How did the 2017 Alberta budget stack up against your business priorities?

Posted by: Kaitlyn Mason on April 3, 2017

In this blog, the Chamber’s policy team outlines the policies tabled within Alberta budget 2017, along with some of the possible implications. So how does the budget meet our businesses’ priorities? Will the budget promote business and job creation? All this and more.

Much of the recent policy focus in Alberta has been geared towards climate leadership. We have made major policy changes in order to leave future generations with a sustainable and healthy environment. While this is important, we must also leave future generations with a shot to succeed financially. Tens of thousands of dollars in per person debt, and a weakened business community is simply not what we want the next generations to inherit. 

While job and economic prospects are not the only factors that people consider when deciding where to live and raise a family, they do play a prominent role. And the best way to increase jobs, is to reduce the burden placed on the business community. 

Although we are disappointed with the budget, we must applaud the government for not increasing business taxes, and continuing with the investor tax credit programs That being said, how did Alberta’s 2017 budget stack up against the business community’s priorities?  

1. A return to fiscal discipline 

While some positive strides were made by keeping spending growth within population, inflation and economic growth – as we recommended – we can hardly consider this budget a win for fiscal discipline. Our province’s debt has risen to $45 billion and is expected to reach $71 billion by 2019-20. That’s over $16,000 of per person debt within the next few years. Total expenditures have also climbed to nearly $55 billion, roughly $4 billion more than what was tabled in last year’s budget.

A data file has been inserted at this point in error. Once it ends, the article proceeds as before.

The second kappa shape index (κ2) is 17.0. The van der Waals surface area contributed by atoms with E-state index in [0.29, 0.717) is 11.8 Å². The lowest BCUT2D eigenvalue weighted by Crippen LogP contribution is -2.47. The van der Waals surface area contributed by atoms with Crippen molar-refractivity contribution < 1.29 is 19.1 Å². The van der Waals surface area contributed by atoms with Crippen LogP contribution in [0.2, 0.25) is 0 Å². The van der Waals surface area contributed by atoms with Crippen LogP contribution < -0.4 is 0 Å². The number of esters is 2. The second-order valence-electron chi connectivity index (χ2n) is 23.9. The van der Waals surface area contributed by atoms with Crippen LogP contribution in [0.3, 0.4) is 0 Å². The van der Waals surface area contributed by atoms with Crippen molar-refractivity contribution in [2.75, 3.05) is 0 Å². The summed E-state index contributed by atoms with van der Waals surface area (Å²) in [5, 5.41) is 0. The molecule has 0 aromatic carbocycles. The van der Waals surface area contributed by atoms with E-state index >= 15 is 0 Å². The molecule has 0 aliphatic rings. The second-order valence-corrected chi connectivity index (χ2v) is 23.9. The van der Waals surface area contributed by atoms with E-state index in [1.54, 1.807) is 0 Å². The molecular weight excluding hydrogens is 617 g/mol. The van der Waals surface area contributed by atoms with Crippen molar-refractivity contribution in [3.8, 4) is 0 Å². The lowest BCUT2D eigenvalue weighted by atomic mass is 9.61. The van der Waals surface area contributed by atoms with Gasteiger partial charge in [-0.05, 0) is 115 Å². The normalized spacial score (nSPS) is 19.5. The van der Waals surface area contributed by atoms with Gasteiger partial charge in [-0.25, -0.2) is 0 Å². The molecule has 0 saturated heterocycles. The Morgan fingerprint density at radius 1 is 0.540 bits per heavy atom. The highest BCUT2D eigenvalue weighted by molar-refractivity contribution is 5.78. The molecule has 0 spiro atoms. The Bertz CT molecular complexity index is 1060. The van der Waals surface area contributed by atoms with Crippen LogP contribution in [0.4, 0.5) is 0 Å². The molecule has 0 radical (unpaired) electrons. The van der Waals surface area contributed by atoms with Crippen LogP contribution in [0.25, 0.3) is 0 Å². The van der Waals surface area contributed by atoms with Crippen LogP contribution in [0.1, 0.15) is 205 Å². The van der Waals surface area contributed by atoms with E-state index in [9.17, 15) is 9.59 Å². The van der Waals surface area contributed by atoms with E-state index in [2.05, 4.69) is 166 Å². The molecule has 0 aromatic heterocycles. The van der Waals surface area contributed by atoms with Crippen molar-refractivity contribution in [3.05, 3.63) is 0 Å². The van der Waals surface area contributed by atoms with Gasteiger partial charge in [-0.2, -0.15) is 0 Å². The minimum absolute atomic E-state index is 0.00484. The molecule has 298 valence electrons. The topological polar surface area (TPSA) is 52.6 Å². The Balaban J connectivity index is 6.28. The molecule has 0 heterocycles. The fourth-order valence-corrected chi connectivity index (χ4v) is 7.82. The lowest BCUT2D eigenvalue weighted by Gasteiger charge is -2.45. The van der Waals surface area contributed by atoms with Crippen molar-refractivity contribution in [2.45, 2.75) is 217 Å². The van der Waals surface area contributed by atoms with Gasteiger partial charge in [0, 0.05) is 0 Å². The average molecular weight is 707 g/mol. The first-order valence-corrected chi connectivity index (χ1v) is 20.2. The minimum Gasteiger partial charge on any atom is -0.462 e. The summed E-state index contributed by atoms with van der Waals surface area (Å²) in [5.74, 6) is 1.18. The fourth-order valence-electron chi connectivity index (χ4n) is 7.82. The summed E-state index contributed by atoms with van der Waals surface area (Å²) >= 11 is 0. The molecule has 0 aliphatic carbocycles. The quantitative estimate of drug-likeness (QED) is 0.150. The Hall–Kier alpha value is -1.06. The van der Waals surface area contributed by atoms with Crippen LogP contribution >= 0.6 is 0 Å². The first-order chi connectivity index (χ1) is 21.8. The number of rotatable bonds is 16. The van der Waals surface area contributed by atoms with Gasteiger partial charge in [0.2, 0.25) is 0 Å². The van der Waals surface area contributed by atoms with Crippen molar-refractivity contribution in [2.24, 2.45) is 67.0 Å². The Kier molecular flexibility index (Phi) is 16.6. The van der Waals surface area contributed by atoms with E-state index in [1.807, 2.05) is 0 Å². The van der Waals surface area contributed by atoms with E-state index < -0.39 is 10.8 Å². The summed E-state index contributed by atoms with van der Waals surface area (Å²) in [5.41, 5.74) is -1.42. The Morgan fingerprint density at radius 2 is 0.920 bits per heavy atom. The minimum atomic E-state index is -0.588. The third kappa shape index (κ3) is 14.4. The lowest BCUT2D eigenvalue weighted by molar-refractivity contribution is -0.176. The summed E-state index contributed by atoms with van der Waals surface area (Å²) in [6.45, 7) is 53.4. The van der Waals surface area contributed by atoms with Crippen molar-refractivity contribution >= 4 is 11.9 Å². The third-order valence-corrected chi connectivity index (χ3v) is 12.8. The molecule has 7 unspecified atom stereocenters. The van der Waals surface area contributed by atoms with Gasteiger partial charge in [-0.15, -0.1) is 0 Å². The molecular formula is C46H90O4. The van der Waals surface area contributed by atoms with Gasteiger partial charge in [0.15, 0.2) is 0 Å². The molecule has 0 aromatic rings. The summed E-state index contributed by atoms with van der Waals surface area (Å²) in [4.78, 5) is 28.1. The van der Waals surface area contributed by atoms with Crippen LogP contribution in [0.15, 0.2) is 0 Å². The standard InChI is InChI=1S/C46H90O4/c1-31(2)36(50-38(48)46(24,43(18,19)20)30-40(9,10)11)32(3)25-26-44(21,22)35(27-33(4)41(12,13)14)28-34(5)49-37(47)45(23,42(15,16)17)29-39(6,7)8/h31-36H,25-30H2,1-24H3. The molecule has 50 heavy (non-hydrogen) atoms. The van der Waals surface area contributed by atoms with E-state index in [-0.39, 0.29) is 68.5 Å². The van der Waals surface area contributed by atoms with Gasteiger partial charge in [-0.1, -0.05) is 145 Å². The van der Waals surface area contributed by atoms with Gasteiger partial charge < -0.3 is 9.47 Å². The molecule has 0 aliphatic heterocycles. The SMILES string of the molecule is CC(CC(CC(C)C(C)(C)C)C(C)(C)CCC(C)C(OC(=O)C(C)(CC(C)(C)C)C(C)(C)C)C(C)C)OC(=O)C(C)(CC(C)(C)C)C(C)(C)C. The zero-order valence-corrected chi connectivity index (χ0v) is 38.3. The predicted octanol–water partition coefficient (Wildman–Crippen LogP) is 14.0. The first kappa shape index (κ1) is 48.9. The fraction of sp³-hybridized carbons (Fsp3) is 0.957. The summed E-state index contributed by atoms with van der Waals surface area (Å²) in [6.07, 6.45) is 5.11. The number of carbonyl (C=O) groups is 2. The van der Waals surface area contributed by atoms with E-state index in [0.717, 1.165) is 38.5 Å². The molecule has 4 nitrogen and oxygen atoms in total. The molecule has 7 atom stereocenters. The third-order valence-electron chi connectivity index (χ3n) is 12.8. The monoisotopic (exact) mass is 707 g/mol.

This year’s deficit is expected to reach $10.3 billion, which is lower than last year’s $10.8 billion shortfall. 

However, with no reduction in spending, the balance is expected to be made up with more debt, tax revenue and a higher price of oil.  

Over 40% of Calgary business leaders support significant cuts to public services to fix our budgetary challenges and to get our spending in order. In fact, these same sentiments were echoed by broader Alberta.

According to a Mainstreet poll released prior to the provincial budget, the number one priority among Albertans was tax relief.

The number two priority? Reducing spending to get the deficit in order.

Neither of these priorities were tabled in the budget. 

2. Embrace performance-based budgeting 

Despite some of the highest levels of government spending in Canada, Albertans do not see the highest performance results in critical areas of public service delivery. Couple this with high public employee earnings – the public sector earns nearly 8% more than their industry counter parts – and it's clear that we need to improve the delivery of our services. 

While effort was made to reduce and freeze the salaries of the highest paid agency CEOs and political staffers, no real strides were taken to improve the structural inefficiencies of service delivery. 

3. Innovation and entrepreneurship supports 

It’s unlikely that we will be seeing a $100/barrel price of oil any time soon. As such, the road back to economic prosperity will need to be led by innovation and business creation.  

The best way to discourage business creation and innovation is to reduce the earnings that business owners receive for their hard work and risk taking.  

The provincial government does deserve credit for efforts made to encourage innovation and entrepreneurship. The investor tax credits (AITC & CITC), the cuts to the small business tax rate, along with the development incentives for the clean technology sector will make it easier for Albertans to invest in new technologies and take the entrepreneurial plunge.  

4. Revised revenue model

Hope is not a strategy. 

Alberta needs to get off the royalty roller coaster. We cannot continue to make funding and program decisions based on the volatile price of a global commodity. We cannot base our budget, financial future and expenditure patterns on assumptions of future hope. We need to formulate our economic strategy based on practical, realistic and current data. 

Hoping that the price of oil continues to climb, and that our economy will rebound is not a strategy for success.

Instead, we must turn to reliable and empirically-proven policies for business and job creation.

Reduce red tape, spend within our means, reduce barriers to trade and labour mobility. These are the proven paths to prosperity and must be emphasized within every economic strategy.

Zoe Addington is Director of Policy and Government Relations, and Gianfranco Terrazzano is an Economic Policy Analyst at the Calgary Chamber.